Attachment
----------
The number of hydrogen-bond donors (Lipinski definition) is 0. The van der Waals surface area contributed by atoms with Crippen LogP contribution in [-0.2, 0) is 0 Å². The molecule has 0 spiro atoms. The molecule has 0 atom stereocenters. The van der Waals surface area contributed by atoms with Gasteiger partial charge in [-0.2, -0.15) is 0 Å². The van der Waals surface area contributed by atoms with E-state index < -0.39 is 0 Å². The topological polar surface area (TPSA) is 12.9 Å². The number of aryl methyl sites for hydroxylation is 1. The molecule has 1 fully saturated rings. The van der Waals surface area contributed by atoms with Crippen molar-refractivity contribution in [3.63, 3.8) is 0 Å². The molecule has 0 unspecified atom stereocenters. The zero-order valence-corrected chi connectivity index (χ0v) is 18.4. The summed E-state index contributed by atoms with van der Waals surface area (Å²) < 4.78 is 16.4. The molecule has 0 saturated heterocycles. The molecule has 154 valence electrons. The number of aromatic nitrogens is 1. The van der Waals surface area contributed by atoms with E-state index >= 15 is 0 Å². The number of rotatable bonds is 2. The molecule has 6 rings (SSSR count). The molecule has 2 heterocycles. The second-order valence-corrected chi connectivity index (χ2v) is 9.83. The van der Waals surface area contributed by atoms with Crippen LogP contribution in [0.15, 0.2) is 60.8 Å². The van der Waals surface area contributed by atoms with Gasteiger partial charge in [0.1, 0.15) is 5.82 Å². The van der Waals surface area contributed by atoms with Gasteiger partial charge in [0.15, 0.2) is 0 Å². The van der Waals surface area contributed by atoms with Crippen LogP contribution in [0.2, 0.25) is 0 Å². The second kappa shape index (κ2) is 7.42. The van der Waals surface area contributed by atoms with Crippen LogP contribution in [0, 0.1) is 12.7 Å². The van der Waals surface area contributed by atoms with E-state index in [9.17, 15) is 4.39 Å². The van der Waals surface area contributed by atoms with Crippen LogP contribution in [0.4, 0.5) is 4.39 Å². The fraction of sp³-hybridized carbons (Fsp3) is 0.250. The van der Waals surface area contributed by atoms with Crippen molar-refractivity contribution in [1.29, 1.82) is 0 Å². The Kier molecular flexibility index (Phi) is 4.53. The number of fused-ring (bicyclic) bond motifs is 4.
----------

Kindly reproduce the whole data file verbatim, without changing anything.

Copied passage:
The number of hydrogen-bond donors (Lipinski definition) is 0. The van der Waals surface area contributed by atoms with Crippen LogP contribution in [-0.2, 0) is 0 Å². The molecule has 0 spiro atoms. The molecule has 0 atom stereocenters. The van der Waals surface area contributed by atoms with Gasteiger partial charge in [-0.2, -0.15) is 0 Å². The van der Waals surface area contributed by atoms with E-state index < -0.39 is 0 Å². The topological polar surface area (TPSA) is 12.9 Å². The number of aryl methyl sites for hydroxylation is 1. The molecule has 1 fully saturated rings. The van der Waals surface area contributed by atoms with Crippen molar-refractivity contribution in [3.63, 3.8) is 0 Å². The molecule has 0 unspecified atom stereocenters. The zero-order valence-corrected chi connectivity index (χ0v) is 18.4. The summed E-state index contributed by atoms with van der Waals surface area (Å²) < 4.78 is 16.4. The molecule has 0 saturated heterocycles. The molecule has 154 valence electrons. The number of aromatic nitrogens is 1. The van der Waals surface area contributed by atoms with E-state index >= 15 is 0 Å². The number of rotatable bonds is 2. The molecule has 6 rings (SSSR count). The molecule has 2 heterocycles. The second-order valence-corrected chi connectivity index (χ2v) is 9.83. The van der Waals surface area contributed by atoms with Crippen LogP contribution in [0.15, 0.2) is 60.8 Å². The van der Waals surface area contributed by atoms with Gasteiger partial charge in [0.1, 0.15) is 5.82 Å². The van der Waals surface area contributed by atoms with Gasteiger partial charge in [0.15, 0.2) is 0 Å². The van der Waals surface area contributed by atoms with Crippen LogP contribution in [0.2, 0.25) is 0 Å². The second kappa shape index (κ2) is 7.42. The van der Waals surface area contributed by atoms with Crippen LogP contribution in [0, 0.1) is 12.7 Å². The van der Waals surface area contributed by atoms with E-state index in [9.17, 15) is 4.39 Å². The van der Waals surface area contributed by atoms with Crippen LogP contribution in [0.4, 0.5) is 4.39 Å². The fraction of sp³-hybridized carbons (Fsp3) is 0.250. The van der Waals surface area contributed by atoms with Crippen molar-refractivity contribution in [1.29, 1.82) is 0 Å². The Kier molecular flexibility index (Phi) is 4.53. The number of fused-ring (bicyclic) bond motifs is 4.